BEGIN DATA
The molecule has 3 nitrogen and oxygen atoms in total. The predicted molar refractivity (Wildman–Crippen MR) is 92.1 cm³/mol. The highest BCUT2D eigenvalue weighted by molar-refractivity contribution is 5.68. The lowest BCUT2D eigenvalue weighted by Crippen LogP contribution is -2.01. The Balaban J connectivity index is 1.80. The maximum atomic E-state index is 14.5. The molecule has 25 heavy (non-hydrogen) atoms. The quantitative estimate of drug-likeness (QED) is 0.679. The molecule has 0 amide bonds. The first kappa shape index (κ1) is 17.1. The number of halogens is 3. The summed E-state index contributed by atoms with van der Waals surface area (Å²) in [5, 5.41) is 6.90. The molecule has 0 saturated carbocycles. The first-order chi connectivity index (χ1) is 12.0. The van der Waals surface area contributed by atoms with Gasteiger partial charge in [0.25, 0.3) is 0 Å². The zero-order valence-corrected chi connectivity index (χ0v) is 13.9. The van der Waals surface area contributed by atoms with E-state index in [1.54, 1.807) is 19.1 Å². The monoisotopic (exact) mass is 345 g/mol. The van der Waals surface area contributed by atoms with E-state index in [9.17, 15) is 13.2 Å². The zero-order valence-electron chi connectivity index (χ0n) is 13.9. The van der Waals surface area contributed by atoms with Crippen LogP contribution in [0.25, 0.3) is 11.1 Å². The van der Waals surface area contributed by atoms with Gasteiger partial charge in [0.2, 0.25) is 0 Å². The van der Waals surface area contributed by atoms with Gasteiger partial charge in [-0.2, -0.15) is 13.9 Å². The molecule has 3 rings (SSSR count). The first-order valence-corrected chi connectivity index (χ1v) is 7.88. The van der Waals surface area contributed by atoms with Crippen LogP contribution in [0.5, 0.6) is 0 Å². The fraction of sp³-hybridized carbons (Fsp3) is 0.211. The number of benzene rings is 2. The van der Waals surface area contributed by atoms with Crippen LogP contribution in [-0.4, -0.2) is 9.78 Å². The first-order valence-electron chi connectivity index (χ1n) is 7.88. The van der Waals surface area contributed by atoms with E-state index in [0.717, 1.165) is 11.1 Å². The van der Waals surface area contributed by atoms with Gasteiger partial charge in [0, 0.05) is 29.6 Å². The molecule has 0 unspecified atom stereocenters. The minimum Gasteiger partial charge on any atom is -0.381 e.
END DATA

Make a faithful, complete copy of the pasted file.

The molecule has 3 nitrogen and oxygen atoms in total. The predicted molar refractivity (Wildman–Crippen MR) is 92.1 cm³/mol. The highest BCUT2D eigenvalue weighted by molar-refractivity contribution is 5.68. The lowest BCUT2D eigenvalue weighted by Crippen LogP contribution is -2.01. The Balaban J connectivity index is 1.80. The maximum atomic E-state index is 14.5. The molecule has 25 heavy (non-hydrogen) atoms. The quantitative estimate of drug-likeness (QED) is 0.679. The molecule has 0 amide bonds. The first kappa shape index (κ1) is 17.1. The number of halogens is 3. The summed E-state index contributed by atoms with van der Waals surface area (Å²) in [5, 5.41) is 6.90. The molecule has 0 saturated carbocycles. The first-order chi connectivity index (χ1) is 12.0. The van der Waals surface area contributed by atoms with Gasteiger partial charge in [0.25, 0.3) is 0 Å². The zero-order valence-corrected chi connectivity index (χ0v) is 13.9. The van der Waals surface area contributed by atoms with E-state index in [1.54, 1.807) is 19.1 Å². The monoisotopic (exact) mass is 345 g/mol. The van der Waals surface area contributed by atoms with E-state index in [9.17, 15) is 13.2 Å². The zero-order valence-electron chi connectivity index (χ0n) is 13.9. The van der Waals surface area contributed by atoms with Crippen LogP contribution in [0.25, 0.3) is 11.1 Å². The van der Waals surface area contributed by atoms with Gasteiger partial charge in [0.2, 0.25) is 0 Å². The van der Waals surface area contributed by atoms with Gasteiger partial charge in [-0.2, -0.15) is 13.9 Å². The molecule has 3 rings (SSSR count). The first-order valence-corrected chi connectivity index (χ1v) is 7.88. The van der Waals surface area contributed by atoms with Crippen LogP contribution in [0.5, 0.6) is 0 Å². The fraction of sp³-hybridized carbons (Fsp3) is 0.211. The number of benzene rings is 2. The van der Waals surface area contributed by atoms with Crippen LogP contribution in [-0.4, -0.2) is 9.78 Å². The first-order valence-electron chi connectivity index (χ1n) is 7.88. The van der Waals surface area contributed by atoms with E-state index in [0.717, 1.165) is 11.1 Å². The van der Waals surface area contributed by atoms with Gasteiger partial charge in [0, 0.05) is 29.6 Å². The molecule has 0 unspecified atom stereocenters. The minimum Gasteiger partial charge on any atom is -0.381 e.